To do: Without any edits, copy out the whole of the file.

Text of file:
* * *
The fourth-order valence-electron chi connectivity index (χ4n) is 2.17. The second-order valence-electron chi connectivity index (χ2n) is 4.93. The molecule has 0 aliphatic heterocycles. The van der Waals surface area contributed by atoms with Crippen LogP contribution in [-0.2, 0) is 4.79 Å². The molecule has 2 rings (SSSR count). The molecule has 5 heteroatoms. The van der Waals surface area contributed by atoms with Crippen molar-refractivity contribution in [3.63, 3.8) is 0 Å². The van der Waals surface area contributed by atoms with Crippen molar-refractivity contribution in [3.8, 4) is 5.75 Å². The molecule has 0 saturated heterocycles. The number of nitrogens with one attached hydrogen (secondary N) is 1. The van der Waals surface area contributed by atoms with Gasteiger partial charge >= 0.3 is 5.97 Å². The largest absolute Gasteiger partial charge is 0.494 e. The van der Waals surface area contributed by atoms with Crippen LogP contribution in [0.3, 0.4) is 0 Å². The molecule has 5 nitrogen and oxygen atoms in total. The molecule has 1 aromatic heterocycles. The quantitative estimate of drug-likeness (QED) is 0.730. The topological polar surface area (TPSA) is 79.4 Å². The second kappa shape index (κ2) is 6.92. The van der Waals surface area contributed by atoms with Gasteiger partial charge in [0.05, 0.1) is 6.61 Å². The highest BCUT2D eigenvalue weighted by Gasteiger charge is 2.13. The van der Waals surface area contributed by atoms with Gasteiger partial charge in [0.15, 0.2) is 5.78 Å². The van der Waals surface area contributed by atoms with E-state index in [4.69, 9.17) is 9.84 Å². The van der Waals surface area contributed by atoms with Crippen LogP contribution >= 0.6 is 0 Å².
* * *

The fourth-order valence-electron chi connectivity index (χ4n) is 2.17. The second-order valence-electron chi connectivity index (χ2n) is 4.93. The molecule has 0 aliphatic heterocycles. The van der Waals surface area contributed by atoms with Crippen LogP contribution in [-0.2, 0) is 4.79 Å². The molecule has 2 rings (SSSR count). The molecule has 5 heteroatoms. The van der Waals surface area contributed by atoms with Crippen molar-refractivity contribution in [3.63, 3.8) is 0 Å². The van der Waals surface area contributed by atoms with Crippen molar-refractivity contribution in [3.8, 4) is 5.75 Å². The molecule has 0 saturated heterocycles. The number of nitrogens with one attached hydrogen (secondary N) is 1. The van der Waals surface area contributed by atoms with Gasteiger partial charge >= 0.3 is 5.97 Å². The largest absolute Gasteiger partial charge is 0.494 e. The van der Waals surface area contributed by atoms with Crippen LogP contribution in [0.3, 0.4) is 0 Å². The molecule has 5 nitrogen and oxygen atoms in total. The molecule has 1 aromatic heterocycles. The quantitative estimate of drug-likeness (QED) is 0.730. The topological polar surface area (TPSA) is 79.4 Å². The second kappa shape index (κ2) is 6.92. The van der Waals surface area contributed by atoms with Gasteiger partial charge in [0.05, 0.1) is 6.61 Å². The highest BCUT2D eigenvalue weighted by Gasteiger charge is 2.13. The van der Waals surface area contributed by atoms with Gasteiger partial charge in [0.15, 0.2) is 5.78 Å². The van der Waals surface area contributed by atoms with E-state index in [4.69, 9.17) is 9.84 Å². The van der Waals surface area contributed by atoms with Crippen LogP contribution >= 0.6 is 0 Å².